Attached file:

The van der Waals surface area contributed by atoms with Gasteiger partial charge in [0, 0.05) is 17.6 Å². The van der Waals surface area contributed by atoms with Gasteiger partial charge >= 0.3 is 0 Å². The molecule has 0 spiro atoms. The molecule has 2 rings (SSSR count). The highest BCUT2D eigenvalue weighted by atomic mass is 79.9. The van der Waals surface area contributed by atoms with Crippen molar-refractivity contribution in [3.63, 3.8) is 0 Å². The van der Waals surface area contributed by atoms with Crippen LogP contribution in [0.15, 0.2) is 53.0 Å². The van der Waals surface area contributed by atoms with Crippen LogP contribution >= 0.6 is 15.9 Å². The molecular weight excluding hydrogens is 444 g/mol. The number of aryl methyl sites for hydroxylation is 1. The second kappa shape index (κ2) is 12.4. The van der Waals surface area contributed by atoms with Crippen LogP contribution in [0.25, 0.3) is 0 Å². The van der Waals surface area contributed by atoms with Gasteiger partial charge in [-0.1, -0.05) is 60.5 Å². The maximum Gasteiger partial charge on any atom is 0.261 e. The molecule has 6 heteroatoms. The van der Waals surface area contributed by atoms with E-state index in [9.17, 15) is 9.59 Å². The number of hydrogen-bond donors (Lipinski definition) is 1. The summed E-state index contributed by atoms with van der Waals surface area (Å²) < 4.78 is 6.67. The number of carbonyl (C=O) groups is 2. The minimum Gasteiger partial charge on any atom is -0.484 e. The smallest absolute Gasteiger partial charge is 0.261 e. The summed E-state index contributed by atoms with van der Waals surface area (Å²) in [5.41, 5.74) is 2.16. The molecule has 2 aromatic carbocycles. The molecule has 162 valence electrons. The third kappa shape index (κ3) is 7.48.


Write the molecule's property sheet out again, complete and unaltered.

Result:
The van der Waals surface area contributed by atoms with Gasteiger partial charge in [0, 0.05) is 17.6 Å². The van der Waals surface area contributed by atoms with Gasteiger partial charge >= 0.3 is 0 Å². The molecule has 0 spiro atoms. The molecule has 2 rings (SSSR count). The highest BCUT2D eigenvalue weighted by atomic mass is 79.9. The van der Waals surface area contributed by atoms with Crippen molar-refractivity contribution in [3.63, 3.8) is 0 Å². The van der Waals surface area contributed by atoms with Crippen LogP contribution in [0.15, 0.2) is 53.0 Å². The van der Waals surface area contributed by atoms with Crippen LogP contribution >= 0.6 is 15.9 Å². The molecular weight excluding hydrogens is 444 g/mol. The number of aryl methyl sites for hydroxylation is 1. The second kappa shape index (κ2) is 12.4. The van der Waals surface area contributed by atoms with Crippen LogP contribution in [0.25, 0.3) is 0 Å². The van der Waals surface area contributed by atoms with Gasteiger partial charge in [-0.1, -0.05) is 60.5 Å². The maximum Gasteiger partial charge on any atom is 0.261 e. The molecule has 6 heteroatoms. The van der Waals surface area contributed by atoms with E-state index in [9.17, 15) is 9.59 Å². The number of hydrogen-bond donors (Lipinski definition) is 1. The summed E-state index contributed by atoms with van der Waals surface area (Å²) < 4.78 is 6.67. The number of carbonyl (C=O) groups is 2. The minimum Gasteiger partial charge on any atom is -0.484 e. The smallest absolute Gasteiger partial charge is 0.261 e. The summed E-state index contributed by atoms with van der Waals surface area (Å²) in [5.41, 5.74) is 2.16. The molecule has 2 aromatic carbocycles. The molecule has 162 valence electrons. The third kappa shape index (κ3) is 7.48.